By Michelle Trauring
Inda Eaton is addicted to the joy and pain of road trips. It’s refreshing to get out there and see the world, she explained.
Even so, her most recent jaunt was a bit of a stretch.
As she found out, the dead of winter is not the easiest time to drive cross country, nor the most spacious. Between the weather and the cramped quarters — one car for Ms. Eaton and her wife, Annemarie, to ferry their two dogs, a 12-year-old poodle named Lucky and a shepadoodle puppy named Maisie, from Springs to California and back — it had the potential to be a complete disaster.
Against all odds, it proved to be a road trip they needed to take, especially for the musician of the group.
The journey transported Ms. Eaton to a different time, when she was a child moving from state to state and, unbeknownst to her, growing into the singer-songwriter she would become. As they drove, they kept up with the national news, though all they needed to do was look out the window to see firsthand what was happening across the country.
They did. And with it came an album’s worth of inspiration for Ms. Eaton.
It will eventually find its place on her newest album, which she said she hopes to start recording in March. In the meantime, the songs will develop and evolve as Ms. Eaton tests them out on East End audiences, the first of which will be on Friday during the Songwriters Share concert series.
“After a month of being on the road, I can only imagine there will be a bit of a travelogue involved,” she said during a recent telephone interview from somewhere in Ohio. “It’s not gonna be a political thing, but we’ve just been so in America that I’m sure it’ll come up. I know it’ll be an energy-packed show because there’s a lot to talk about. I think anytime you have a fresh road trip on top of fresh material, these are evenings and shows not to be missed.”
A portion of the proceeds will benefit Project MOST, where Ms. Eaton teaches a songwriting workshop to children not much different than herself at that age.
“I believe I was 11 when I wrote my first song. I started out as a piano player and then I got my hands on a guitar when I was 9,” she recalled. “I grew up between Wyoming, Arizona and California. I was a migrant child of divorce. I think divorce was just coming in vogue in the ’70s, and I think I embodied the suitcase kid very well — and there is a direct correlation to being a suitcase kid to my wanderlust now, and unrequited yearning.”
Songwriting as a child was a creative outlet, she said, and she still remembers her first song to this day. It was titled “Overnight Stardom” and asked big questions of fame, superficiality and vapid celebrity culture. “Even then I wasn’t fluffy,” she laughed. “But I didn’t even know it.”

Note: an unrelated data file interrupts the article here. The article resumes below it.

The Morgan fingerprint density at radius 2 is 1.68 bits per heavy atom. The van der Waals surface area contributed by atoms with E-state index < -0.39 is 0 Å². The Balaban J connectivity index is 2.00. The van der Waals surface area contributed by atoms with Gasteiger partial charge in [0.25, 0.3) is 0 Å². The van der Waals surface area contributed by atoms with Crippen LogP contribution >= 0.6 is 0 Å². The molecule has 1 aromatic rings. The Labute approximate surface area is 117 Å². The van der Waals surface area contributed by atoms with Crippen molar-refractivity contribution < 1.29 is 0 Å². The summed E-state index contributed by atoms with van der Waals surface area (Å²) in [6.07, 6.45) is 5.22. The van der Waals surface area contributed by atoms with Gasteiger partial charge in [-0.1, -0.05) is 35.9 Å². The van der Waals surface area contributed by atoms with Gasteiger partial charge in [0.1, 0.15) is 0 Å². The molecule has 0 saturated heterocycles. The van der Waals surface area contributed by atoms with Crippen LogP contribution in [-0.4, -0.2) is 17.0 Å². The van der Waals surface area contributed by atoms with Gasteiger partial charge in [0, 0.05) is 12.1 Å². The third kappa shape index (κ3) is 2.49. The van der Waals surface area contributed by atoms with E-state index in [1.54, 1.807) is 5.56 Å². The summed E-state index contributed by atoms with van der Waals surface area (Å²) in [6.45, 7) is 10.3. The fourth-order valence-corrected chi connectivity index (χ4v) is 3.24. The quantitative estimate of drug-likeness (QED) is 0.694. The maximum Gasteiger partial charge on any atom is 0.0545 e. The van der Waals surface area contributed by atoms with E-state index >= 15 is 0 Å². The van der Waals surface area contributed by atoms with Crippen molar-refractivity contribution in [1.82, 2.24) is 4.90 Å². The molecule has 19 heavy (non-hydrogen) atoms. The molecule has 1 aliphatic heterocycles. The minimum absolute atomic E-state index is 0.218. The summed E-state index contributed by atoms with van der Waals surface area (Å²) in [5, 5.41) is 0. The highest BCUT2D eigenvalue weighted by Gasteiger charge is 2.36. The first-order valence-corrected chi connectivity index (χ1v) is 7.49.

These days, the musician is admittedly more self aware, she said.
“I think, lately, I’ve just opened up my heart. And whatever it is, it is,” she said. “Coming out on this next record, this will be about the new frontier. There’s a song coming out called ‘Route 66.’ Well, in the last month, I’ve just driven it twice. So it will take on a whole new meaning.
“I get a lot of ideas from the road,” she continued. “Sometimes you don’t finish the entire song on the road, but you certainly can’t help looking out the window. Whether it be weather or activity, I get inspired to write a song. But I’d say I close a lot of my songs at the kitchen table.”
As of last week, the family road trip came to a close, and they are back safely in Springs. Ms. Eaton is left with endless musings to ruminate on, most significantly the sheer power of music, she said.
“I was sitting recently, of all places, in San Clemente, California, at this very groovy bistro and I was listening to some Sirius satellite station. And there was a Tom Petty Song, and a Beatles song, and a Rolling Stones song, and a Stevie Nicks song, and the tears were rolling down my face,” she said. “And you know every word and every song that came on was like a daily quote. I just sat there singing these songs between a beautiful omelet and extreme tears, and boy, if that’s not medicine. Sometimes Neil Young speaks for you when you can’t.”
“I think we’re in a different era of music, in that the artists I just mentioned, I don’t know if we’ll see the likes of that huge career ever again,” she added. “But as an artist, I feel very strong that my best work is right now. You think it’s when you’re 18, but I don’t think that. I think my best work is coming out of me now. And I think for the current cultural climate, music is the true uniter. We really are more connected than not.”
Inda Eaton will perform during the third annual Songwriters Share concert series on Friday, February 3, at 8 p.m. at the Unitarian Universalist Meetinghouse of the South Fork in Bridgehampton. A reception will follow. Tickets are $15. A portion of the proceeds will benefit Project MOST. For more information, call (631) 725-3938.